RS-25 core stage integrationRS-25 Engines Successfully Integrated with Space Launch System

Imagine! The ground rumbling, your heart pounding with excitement and then you see a wondrous sight, a bright orange rocket rising into the sky.  Thanks to the hard work by the NASA, Boeing and Aerojet Rocketdyne teams, we are one step closer to seeing that vision become a reality.

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MEV-1 approaching IS-901. Credit: Northrop GrummanAerojet Rocketdyne Propulsion Helps Enable New Satellite Servicing Market

Northrop Grumman recently launched its first Mission Extension Vehicle (MEV-1) with a number of Aerojet Rocketdyne electric and chemical engines onboard. MEVs have the ability to extend the mission life of satellites that have reached the end of their operational lifespan by taking over their attitude and orbit control.

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Apollo 50thAerojet Rocketdyne Celebrates Its Role on Historic Apollo 11 Mission; Return to Moon and Beyond

July 20, 2019 marks the 50th Anniversary of the historic mission to land humans on the moon. On July 16, 1969 a Saturn V rocket powered by five Aerojet Rocketdyne F-1 engines, sent the Apollo 11 mission hurtling toward the Moon. Four days later, Neil Armstrong and Buzz Aldrin became the first humans to step foot on the Lunar surface; marking the occasion with Armstrong’s famous words: “One small step for man, one giant leap for mankind.”

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Moon ReturnAerojet Rocketdyne Plays Critical Role in NASA’s 2024 Moon Return

June, 2019 - NASA has laid the groundwork to return Americans to the Moon by 2024 and Aerojet Rocketdyne will be a critical contributor on multiple facets of the historic endeavor. Aerojet Rocketdyne was recently awarded a study by NASA to further investigate designs for a Lunar Transfer Vehicle under NASA’s new Artemis lunar exploration program, and also provides key systems for NASA’s SLS, Orion and Gateway programs.

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Jettison MotorJettison Motor Proves Launch Abort Capability for Orion Spacecraft

June 28, 2019 - NASA’s Orion Program will demonstrate a critical milestone on July 2 when it validates its Launch Abort System’s (LAS), including Aerojet Rocketdyne’s jettison motor, to ensure that the system can steer the Orion crew module and astronauts to safety in the event of an ascent anomaly.

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Symposium FloorMissing the 35th Annual Space Symposium?

April 8-11, 2019 - Visit Us Virtually at the 2019 Space Symposium.

Here are a few of the highlights from Aerojet Rocketdyne's Booth #118 presence and sponsorship of several symposium events.

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NASA's Lunar Gateway. Image courtesy of Sierra Nevada Corp.NASA's Lunar Exploration Plan Finds Aerojet Rocketdyne in the Driver's Seat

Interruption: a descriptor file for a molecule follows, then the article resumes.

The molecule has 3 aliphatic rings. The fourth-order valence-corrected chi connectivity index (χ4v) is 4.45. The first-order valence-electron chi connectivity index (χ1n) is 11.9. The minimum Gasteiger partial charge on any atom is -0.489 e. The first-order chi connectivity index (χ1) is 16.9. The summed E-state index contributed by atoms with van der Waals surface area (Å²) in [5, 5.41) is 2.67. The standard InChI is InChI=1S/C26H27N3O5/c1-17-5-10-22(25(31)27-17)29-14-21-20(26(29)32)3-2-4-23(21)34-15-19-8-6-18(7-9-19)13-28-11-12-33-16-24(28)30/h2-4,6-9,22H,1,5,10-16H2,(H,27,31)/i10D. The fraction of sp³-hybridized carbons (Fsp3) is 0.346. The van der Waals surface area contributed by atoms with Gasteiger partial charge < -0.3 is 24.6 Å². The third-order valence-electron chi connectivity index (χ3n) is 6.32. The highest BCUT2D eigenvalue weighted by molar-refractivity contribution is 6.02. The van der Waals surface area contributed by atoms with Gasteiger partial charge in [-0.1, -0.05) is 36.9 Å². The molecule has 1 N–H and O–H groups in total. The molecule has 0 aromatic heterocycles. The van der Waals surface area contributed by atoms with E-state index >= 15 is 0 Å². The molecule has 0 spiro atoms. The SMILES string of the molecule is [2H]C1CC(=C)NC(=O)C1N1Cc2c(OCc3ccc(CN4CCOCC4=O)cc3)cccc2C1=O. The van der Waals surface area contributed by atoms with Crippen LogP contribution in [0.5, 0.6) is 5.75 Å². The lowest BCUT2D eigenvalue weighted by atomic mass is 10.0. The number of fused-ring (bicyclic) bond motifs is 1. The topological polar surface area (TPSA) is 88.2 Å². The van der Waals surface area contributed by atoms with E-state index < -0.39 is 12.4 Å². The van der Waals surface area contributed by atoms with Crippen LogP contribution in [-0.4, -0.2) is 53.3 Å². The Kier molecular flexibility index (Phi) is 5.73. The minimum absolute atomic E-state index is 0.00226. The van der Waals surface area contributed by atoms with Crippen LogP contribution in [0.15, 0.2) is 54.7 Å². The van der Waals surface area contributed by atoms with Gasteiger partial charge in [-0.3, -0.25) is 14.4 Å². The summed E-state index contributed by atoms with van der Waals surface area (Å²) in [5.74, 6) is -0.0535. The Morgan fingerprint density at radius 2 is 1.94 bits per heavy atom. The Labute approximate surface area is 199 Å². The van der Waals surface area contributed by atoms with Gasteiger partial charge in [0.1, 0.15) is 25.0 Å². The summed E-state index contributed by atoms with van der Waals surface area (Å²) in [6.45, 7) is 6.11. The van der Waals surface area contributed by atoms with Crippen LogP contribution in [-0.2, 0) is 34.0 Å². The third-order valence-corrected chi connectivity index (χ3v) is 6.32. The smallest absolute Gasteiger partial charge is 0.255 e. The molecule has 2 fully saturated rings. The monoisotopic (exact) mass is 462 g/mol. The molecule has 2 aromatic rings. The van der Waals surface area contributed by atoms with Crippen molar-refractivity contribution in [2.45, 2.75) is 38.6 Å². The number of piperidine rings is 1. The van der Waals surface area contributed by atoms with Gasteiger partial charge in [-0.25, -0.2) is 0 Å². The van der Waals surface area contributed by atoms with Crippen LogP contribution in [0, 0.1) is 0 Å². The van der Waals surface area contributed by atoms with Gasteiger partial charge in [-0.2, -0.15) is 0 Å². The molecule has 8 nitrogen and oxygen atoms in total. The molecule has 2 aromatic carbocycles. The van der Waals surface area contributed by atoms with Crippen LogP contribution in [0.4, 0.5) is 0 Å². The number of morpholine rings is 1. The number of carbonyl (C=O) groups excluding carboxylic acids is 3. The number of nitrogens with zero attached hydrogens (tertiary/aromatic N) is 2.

August 17, 2018 - Getting to within striking distance of the moon is challenging enough, but if the ultimate objective is to achieve meaningful lunar exploration, getting there is only half the battle.

As the main- and upper-stage engine supplier for NASA’s heavy-lift Space Launch System (SLS), Aerojet Rocketdyne plays a prominent role in the first half of the equation. But the company also is integral to the second half: logistics in cislunar space and landing hardware on the lunar surface.

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Phantom ExpressAR-22 Holds Ticket to Routine Space Launch Operations

July 13, 2018 - The uncompromising demands of spaceflight have long challenged efforts to reuse launch vehicles at a frequency resembling conventional aircraft, but Aerojet Rocketdyne is poised to topple that barrier with its AR-22 engine.

As part of a Defense Advanced Research Project Agency (DARPA) effort to demonstrate a spaceplane capable of rapid turnaround operations, Aerojet Rocketdyne fired an AR-22 engine an unprecedented 10 times in 240 hours. Each of the tests, conducted June 26-July 6 at NASA’s Stennis Space Center in Mississippi, ran 100 second durations or longer proving the flight profile of the Phantom Express Spaceplane is feasible with daily access to space.

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NASA Mission InSight Launched Saturday, May 5, 2018. Photo courtesy of NASA.Aerojet Rocketdyne Puts the AR in Mars

June 15, 2018 - Getting to Mars takes propulsion systems of all shapes and sizes, but one thing they nearly all have in common is Aerojet Rocketdyne.

Beginning more than four decades ago with the Viking 1 and 2 orbiter/lander missions, NASA has relied on Aerojet Rocketdyne to propel its Mars missions – from launch, to landing and everything in between. These missions have ranged in scale from the 25-pound Mars Pathfinder rover, to the Mars Science Laboratory’s 1-ton Curiosity rover.

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